A primary source of federal medical science funding comes from the National Institutes of Health (NIH). NIH-funded research has contributed to a 60 percent reduction in the death rates for coronary heart disease and stroke, a 40 percent decline in infant mortality over the past 20 years, and a 30 percent decrease in chronic disability among seniors.
Psychedelics research is at a point where it is ripe for more government funding, as a growing number of U.S. cities and states are taking legislative action to decriminalize or legalize psychedelic use and/or research; and a new Harris Poll reporting that nearly two thirds of Americans who suffer from anxiety/depression/PTSD believe that psychedelic medicine should be made available to patients with treatment-resistant anxiety, depression or PTSD.
And then: The DEA stepped up its allowable production quotas for psychedelics in November citing “a significant increase in the use of schedule I hallucinogenic controlled substances for research and clinical trial purposes.”
There has been a glimmer of hope for public funding in psychedelics. In October, Johns Hopkins Medicine was awarded a grant from the NIH to explore the potential impacts of psilocybin on tobacco addiction. This is the first NIH grant awarded in over a half century to directly investigate the therapeutic effects of a classic psychedelic.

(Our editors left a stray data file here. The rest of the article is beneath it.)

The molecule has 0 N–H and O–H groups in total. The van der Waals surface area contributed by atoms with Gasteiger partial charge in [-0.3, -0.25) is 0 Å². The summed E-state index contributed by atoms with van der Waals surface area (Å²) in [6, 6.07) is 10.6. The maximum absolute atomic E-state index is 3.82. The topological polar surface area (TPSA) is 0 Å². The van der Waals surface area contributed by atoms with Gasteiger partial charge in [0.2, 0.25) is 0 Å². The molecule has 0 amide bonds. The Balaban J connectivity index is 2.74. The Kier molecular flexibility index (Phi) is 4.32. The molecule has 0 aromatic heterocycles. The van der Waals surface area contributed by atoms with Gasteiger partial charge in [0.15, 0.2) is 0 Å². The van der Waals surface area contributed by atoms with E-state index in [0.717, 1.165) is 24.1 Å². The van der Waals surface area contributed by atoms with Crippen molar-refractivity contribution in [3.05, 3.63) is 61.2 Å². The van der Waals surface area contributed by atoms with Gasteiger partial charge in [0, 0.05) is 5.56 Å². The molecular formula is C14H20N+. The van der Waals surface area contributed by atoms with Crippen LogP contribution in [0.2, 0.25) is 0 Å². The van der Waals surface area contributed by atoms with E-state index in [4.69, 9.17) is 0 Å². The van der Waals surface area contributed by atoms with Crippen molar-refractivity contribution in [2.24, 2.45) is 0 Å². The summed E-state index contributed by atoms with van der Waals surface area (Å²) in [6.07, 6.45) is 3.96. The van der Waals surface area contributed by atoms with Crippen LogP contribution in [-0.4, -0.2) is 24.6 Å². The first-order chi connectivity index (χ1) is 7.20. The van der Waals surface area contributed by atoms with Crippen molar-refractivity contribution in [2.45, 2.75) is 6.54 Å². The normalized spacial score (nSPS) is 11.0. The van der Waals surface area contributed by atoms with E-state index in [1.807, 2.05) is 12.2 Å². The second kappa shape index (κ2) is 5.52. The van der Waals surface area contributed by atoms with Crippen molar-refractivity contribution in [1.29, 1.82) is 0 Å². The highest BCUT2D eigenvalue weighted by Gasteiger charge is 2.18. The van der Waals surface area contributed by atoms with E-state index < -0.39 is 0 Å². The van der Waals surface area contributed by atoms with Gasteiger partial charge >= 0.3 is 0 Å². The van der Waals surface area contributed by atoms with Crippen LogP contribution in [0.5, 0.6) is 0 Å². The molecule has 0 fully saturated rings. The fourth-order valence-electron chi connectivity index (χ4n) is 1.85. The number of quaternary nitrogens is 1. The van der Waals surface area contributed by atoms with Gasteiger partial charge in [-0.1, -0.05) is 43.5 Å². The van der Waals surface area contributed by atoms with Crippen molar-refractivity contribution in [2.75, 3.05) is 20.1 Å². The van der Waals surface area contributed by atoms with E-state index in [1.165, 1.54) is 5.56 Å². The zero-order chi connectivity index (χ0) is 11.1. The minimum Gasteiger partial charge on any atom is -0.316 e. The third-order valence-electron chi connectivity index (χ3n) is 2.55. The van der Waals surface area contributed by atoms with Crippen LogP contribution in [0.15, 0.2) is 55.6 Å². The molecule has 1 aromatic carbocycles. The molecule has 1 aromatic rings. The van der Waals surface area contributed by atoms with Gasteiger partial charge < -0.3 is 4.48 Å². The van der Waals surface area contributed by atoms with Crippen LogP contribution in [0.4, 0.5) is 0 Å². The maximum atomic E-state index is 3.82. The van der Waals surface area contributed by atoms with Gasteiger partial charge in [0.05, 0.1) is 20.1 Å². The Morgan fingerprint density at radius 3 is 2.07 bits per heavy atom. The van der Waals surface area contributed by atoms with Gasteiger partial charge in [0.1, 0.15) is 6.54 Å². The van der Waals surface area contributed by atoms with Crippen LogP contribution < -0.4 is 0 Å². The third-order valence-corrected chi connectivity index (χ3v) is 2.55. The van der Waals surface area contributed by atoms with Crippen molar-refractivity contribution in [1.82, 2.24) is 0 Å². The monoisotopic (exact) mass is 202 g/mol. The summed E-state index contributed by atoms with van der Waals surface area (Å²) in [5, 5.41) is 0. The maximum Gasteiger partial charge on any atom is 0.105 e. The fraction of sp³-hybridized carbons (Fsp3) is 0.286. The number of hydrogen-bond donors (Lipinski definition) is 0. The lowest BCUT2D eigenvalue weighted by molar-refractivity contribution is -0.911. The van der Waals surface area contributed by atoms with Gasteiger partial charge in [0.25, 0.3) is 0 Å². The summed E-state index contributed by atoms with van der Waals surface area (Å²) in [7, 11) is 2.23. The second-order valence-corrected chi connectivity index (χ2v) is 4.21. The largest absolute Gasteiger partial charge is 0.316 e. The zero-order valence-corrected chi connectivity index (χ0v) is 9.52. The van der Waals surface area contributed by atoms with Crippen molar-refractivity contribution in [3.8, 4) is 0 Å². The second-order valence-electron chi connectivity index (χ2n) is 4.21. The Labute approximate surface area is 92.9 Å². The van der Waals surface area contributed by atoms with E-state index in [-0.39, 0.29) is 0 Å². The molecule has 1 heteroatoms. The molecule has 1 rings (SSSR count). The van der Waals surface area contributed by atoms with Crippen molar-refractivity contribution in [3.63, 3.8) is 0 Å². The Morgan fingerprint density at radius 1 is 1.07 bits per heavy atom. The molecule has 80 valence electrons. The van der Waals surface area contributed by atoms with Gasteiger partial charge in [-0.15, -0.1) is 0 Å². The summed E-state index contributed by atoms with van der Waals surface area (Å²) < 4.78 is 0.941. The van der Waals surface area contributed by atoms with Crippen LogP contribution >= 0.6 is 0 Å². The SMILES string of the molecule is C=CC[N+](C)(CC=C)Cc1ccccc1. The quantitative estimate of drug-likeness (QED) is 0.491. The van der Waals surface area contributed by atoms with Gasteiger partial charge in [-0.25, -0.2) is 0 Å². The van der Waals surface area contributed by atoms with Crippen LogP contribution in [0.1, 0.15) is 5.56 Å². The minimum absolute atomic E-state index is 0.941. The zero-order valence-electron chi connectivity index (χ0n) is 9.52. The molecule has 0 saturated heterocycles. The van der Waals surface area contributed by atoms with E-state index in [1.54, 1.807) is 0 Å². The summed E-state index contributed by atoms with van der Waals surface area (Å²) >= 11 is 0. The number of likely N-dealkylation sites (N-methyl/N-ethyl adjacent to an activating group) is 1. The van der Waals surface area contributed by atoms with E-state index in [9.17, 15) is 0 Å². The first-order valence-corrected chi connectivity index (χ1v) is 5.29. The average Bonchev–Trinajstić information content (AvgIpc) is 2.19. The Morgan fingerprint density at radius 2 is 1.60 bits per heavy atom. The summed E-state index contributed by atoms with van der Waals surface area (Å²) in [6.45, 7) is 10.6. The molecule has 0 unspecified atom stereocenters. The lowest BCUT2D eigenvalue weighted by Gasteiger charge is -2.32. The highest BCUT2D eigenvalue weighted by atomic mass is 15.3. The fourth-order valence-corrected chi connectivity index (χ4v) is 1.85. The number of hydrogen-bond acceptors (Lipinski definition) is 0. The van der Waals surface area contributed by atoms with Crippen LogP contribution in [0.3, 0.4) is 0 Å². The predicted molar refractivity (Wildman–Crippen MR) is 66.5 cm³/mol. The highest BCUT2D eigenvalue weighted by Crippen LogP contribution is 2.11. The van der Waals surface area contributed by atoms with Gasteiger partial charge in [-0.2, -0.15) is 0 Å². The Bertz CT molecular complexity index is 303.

With that announcement comes reference to the stigma problem that began when studies on LSD and other psychedelics that were raging over 50 years ago, in the 1960s and 1970s. LSD became a victim of a politized youth culture at the time that turned the potential therapeutic good of LSD into just another party drug problem. It was made illegal by the DEA as a Schedule 1 drug. Recovering from over 50 years of public disparity has been achieved somewhat, but it is still an ongoing issue with not just LSD but all psychedelics.
It’s clear that today, the NIH needs to get into the psychedelics game in an even bigger way than just its recent grant to Johns Hopkins. The limited support from philanthropic sources has funded the research so far, but these are restricted trials of relatively small samples of patients because of the cost of doing larger studies.
By contrast, NIH is the largest single public funder of biomedical research in the world. Every state and almost every Congressional district has earned a share of this investment. NIH investments in research focused on a particular area has been found to stimulate increased private investment in the same area. A $1.00 increase in public basic research stimulates an additional $8.38 of industry R&D investment after 8 years. A $1.00 increase in public clinical research stimulates an additional $2.35 of industry R&D investment after 3 years.